The Living Snow Project: Adventure-Based Community Enabled Science
The Living Snow Project is a community enabled science (aka "citizen science") program that engages the outdoor recreation community in science that is revealing impacts of climate change on biology in snowy alpine environments. The primary goal of the LSP is to support scientific efforts in my lab at WWU, to characterize snow microbiome biodiversity and distribution across the Cascades and other regional mountains over time. We want to understand where snow algae bloom, how they disperse around the landscape, and how their communities evolve over time in response to climate-driven environmental changes. To do this, we need to collect robust sample datasets from as many locations as possible. And we need these samples over time to document communities from year to year. So far, LSP has processed samples from 2013-2018. It looks like we have some new “species” of snow algae in the PNW – the strains we see here are genetically distinct from samples sequenced from Europe, Greenland, Japan, and Antarctica. We also see that each community (the algae + bacteria, fungi, and other amoeba-like things) in a region are different. With more samples, we will be able to understand how random this variability is. We have also identified that snow algae communities in the Cascades form assemblages that are found in distinct environments across the region, and some of these assemblages live in low elevation snowy environments that are currently extremely threatened due to impending loss of habitat.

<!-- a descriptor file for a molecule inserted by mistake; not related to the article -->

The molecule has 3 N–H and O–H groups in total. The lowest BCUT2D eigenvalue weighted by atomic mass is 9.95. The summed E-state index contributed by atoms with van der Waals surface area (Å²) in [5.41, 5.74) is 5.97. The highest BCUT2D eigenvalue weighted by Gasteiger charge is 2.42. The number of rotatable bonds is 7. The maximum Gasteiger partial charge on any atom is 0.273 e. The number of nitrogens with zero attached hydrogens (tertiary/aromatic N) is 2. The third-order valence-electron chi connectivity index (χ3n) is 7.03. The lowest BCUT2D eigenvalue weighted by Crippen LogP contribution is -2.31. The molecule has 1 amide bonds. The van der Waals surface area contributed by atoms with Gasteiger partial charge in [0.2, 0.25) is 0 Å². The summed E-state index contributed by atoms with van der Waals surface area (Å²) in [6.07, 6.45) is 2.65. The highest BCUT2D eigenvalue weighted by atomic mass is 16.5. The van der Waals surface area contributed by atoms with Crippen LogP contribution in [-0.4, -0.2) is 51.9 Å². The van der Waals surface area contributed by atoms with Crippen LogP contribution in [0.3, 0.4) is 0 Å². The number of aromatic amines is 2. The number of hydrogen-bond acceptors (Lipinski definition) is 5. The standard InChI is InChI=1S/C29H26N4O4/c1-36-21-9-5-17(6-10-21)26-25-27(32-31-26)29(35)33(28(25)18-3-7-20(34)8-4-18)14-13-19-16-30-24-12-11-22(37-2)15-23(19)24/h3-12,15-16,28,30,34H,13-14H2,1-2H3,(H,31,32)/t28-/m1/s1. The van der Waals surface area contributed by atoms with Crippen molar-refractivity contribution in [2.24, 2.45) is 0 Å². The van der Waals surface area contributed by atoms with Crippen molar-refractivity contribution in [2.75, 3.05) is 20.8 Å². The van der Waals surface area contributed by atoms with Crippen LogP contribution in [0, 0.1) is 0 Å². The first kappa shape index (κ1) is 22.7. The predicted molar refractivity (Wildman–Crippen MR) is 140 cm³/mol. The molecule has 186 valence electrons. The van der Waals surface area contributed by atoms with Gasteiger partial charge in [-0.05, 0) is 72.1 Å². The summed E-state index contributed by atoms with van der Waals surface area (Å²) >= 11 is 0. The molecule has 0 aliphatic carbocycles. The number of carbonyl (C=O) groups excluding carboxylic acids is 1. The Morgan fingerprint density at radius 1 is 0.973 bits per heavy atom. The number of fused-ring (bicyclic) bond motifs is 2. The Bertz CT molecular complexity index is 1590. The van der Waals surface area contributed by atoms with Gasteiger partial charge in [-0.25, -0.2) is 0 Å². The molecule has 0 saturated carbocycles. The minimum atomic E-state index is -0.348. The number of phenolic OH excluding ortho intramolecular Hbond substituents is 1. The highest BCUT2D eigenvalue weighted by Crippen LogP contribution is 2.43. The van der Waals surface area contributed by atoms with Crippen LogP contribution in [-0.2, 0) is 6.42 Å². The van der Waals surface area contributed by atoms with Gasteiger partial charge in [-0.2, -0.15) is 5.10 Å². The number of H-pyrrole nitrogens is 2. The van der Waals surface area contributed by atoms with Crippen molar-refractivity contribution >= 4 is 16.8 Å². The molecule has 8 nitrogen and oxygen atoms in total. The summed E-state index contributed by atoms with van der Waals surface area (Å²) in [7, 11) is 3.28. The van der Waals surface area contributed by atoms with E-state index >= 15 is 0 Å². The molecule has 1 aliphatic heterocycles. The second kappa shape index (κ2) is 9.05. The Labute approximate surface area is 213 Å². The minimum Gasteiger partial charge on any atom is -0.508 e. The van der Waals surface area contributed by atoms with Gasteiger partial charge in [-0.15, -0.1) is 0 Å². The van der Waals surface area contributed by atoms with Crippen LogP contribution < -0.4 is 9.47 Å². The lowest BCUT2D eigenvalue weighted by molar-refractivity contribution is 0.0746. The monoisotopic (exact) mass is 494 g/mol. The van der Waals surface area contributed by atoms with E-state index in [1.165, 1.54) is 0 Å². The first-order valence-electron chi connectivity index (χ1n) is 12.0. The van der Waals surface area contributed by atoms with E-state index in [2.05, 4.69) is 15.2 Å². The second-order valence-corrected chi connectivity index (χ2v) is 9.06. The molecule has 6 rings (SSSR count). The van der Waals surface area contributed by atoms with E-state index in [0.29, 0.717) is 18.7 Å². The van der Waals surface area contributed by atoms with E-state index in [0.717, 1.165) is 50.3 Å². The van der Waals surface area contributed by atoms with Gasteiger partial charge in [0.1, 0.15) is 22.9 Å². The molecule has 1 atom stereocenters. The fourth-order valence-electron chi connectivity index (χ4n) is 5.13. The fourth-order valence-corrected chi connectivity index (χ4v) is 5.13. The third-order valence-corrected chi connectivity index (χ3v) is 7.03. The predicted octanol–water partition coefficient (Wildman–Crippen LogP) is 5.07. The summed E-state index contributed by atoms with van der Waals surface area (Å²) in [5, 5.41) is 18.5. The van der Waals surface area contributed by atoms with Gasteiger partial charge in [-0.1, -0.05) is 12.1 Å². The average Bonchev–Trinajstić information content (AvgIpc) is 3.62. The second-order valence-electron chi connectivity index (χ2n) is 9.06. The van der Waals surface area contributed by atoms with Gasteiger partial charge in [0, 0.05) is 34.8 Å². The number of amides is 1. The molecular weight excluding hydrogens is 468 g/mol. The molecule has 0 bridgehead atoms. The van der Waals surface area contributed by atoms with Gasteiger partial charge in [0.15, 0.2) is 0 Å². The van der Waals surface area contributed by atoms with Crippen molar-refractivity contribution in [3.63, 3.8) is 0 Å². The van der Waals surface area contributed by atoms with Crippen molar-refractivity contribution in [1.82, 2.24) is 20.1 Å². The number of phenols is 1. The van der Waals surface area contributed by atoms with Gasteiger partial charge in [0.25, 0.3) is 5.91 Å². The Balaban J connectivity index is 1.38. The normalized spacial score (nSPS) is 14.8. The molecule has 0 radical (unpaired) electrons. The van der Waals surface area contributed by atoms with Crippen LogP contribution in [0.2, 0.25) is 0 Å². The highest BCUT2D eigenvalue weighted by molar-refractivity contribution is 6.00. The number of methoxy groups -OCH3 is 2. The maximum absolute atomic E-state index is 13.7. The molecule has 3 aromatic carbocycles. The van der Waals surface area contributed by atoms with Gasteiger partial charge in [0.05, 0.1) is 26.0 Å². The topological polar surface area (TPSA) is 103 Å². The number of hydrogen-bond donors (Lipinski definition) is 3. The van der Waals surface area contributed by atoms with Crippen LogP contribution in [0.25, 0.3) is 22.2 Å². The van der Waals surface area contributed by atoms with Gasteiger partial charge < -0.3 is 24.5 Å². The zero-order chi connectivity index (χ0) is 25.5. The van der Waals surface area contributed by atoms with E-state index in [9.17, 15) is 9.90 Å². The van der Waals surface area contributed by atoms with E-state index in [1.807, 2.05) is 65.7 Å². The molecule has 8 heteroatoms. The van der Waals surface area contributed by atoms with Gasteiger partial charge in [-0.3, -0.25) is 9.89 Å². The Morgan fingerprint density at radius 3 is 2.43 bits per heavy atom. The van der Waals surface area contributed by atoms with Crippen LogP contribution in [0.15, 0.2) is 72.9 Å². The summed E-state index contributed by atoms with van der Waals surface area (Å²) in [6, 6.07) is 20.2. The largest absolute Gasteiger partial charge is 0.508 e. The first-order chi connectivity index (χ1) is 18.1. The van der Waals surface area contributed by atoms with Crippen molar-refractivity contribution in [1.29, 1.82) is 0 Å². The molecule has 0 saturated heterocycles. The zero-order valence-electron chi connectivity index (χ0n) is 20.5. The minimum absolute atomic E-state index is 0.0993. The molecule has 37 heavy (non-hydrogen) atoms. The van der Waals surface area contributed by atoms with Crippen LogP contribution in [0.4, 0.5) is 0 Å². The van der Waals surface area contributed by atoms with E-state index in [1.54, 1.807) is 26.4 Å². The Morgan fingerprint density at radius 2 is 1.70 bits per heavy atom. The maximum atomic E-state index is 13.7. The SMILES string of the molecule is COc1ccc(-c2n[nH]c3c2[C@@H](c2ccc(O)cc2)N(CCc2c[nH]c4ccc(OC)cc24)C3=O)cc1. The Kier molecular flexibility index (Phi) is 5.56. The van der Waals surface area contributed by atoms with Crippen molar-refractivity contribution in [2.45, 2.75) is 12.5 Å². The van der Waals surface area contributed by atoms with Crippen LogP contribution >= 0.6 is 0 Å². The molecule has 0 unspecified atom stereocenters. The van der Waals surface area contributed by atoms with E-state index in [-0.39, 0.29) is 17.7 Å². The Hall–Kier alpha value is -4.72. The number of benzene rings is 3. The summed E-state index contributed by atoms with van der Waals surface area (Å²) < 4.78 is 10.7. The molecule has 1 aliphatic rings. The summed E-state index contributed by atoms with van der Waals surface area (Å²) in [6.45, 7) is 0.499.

A secondary goal of the LSP is to learn how participation in citizen science can increase participants’ further engagement in conservation and facilitates conservation attitudes and behavior change.
Dr. Robin Kodner is an Associate Professor of Biology at Western Washington University and has been at WWU since 2012. Robin started her research career studying algal evolution over geologic time and has since moved on to study how modern algal communities respond to climate change. Her passion for playing in both the mountains and the ocean has driven Robin to focus her research on field-based studies. She uses environmental-based genomic and bioinformatics methods that integrate evolution with analysis of community structure and phylogeography. Currently, her lab works on the snow microbiome from the Pacific Northwest as a model to study how these communities evolve in response to environmental change, as well as studying microbial communities in Bellingham Bay and their response to changing ocean conditions over seasons and years. Robin has also been an outdoor educator, in the mountains and on sailboats, using these environments as platforms for teaching basic sciences.
In addition to her biology research, Robin has been working on helping create equitable and inclusive spaces in Science. She and her colleagues Regina Barber DeGraaff and Lina Dahlberg co-created and co-facilitate the ISMs (Inclusion and Social Mindfulness in STEM) workshops. They are now dipping their toes into social science research to learn about the impacts of faculty development on individual and institutional change.
Location & URL
The Series is free and open to the public.
Location & Time
Presentations are held each Thursday at 4:30 pm in the Academic Center West (AW-204) on the WWU campus in Bellingham, WA.
WWU is an equal opportunity institution.
For more information or disability accommodation contact stefan.